1. Legal status: All applicants need to be registered legal entities with a charitable purpose. Applicants registered outside the United States, applying for general operating support or for grantmaking, must participate in an Equivalency Determination process (after being selected based on a concept), which includes having at least five years of financial statements, among other requirements; applicants with less than five years of financials must request project support that does not include grantmaking with Arcus funds.
    2. Type of Organization: Applicants may be organizations that (1) use Arcus funds to directly impact and improve the lives of LGBTQ people in our focal countries or (2) operate as a grantmaker (i.e., intermediaries) that seeks to redistribute Arcus’ and other funds through open or targeted calls for proposals, in alignment with specific strategies that would advance their missions. Arcus especially seeks to support indigenous grantmakers who are part of and accountable to their communities, and who have relevant expertise to assess and support their grantees’ work at the local level.
    3. Experience: All applicants must have at least two years of experience in the proposed work.
    4. Equal Employment Opportunity Policy: All applicants must have a board-approved internal Equal Employment Opportunity policy that specifically includes sexual orientation and gender identity among the nondiscrimination grounds (i.e., protected categories).3
    5. Budget: (1) For grantmaking organizations, a minimum of 70% of Arcus funds should be used for grantmaking, while the other 30% can cover overhead, administrative expenses, and/or program costs. If there is a need for additional non-grantmaking related expenses, a rationale must be provided and will be considered by Arcus; (2) Arcus funds will cover no more than one-third of an organization’s annual organizational budgets.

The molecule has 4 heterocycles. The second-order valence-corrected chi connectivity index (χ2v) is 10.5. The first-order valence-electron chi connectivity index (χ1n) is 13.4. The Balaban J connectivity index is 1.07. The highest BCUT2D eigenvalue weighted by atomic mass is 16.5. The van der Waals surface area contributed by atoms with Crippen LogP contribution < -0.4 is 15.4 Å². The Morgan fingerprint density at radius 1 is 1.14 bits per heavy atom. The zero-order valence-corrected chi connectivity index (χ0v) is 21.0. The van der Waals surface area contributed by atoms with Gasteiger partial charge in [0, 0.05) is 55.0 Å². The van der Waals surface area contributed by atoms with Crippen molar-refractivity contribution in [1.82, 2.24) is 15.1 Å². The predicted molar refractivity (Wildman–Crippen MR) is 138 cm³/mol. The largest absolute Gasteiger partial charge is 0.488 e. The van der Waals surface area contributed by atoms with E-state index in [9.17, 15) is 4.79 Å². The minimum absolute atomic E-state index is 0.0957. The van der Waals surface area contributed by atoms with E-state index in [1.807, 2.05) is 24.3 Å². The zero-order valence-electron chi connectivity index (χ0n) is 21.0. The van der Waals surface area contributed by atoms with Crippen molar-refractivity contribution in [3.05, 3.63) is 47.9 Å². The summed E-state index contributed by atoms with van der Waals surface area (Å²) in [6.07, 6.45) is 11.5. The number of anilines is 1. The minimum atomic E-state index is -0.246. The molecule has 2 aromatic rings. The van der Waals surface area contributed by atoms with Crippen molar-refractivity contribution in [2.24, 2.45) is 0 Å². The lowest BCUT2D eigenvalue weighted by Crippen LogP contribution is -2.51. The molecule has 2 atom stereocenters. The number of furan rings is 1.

6. Institutional governance: Applicants’ institutional governance must include policies and procedures to protect against actual and apparent conflicts of interest, and to ensure transparency in decision-making and financial operations.
    7. Joint concepts of two or more groups are eligible. While funding will be awarded to a single legal entity, we will consider concepts with pre-identified partners and budgets, which present a rationale for the joint concept and the distinct contribution of each partner.
    8. Current and past Arcus grantees may apply, as well as first-time applicants with whom Arcus has not had a previous relationship.
    9. An organization may apply only once under this RFC, whether on its own or in partnership.


    Questions about this RFC

    Send any questions to by January 17, 2019. We will aim to respond in two business days. If you do not receive a response within two business days, please check that we have received your message.

    1Multiple organizations can submit one application together as a single project, however, for grants management purposes, only one group within the partnership can be responsible for receiving and administering the funds. Partners should develop the Concept jointly and be completely transparent with one another. Joint projects can span multiple countries, as long as they fall within Arcus focus regions and include a focus country.

    2Please see Eligibility Criteria for information on organizations that can request general operating support under US regulations.

    3Sample Equal Employment Opportunity Policy Statement: “It is the policy of [org. name] to promote and ensure equal employment opportunity for all persons without regard to race, creed, alienage, citizenship, color, sex, religion, national origin, age, sexual orientation, height or weight, disability, gender identity, expression, or reassignment, marital status, partnership status, pregnancy, maternity or parental status, military status, domestic violence victim status, genetic information or predisposing genetic characteristics, prior arrest or conviction record, or any other characteristic protected by law..”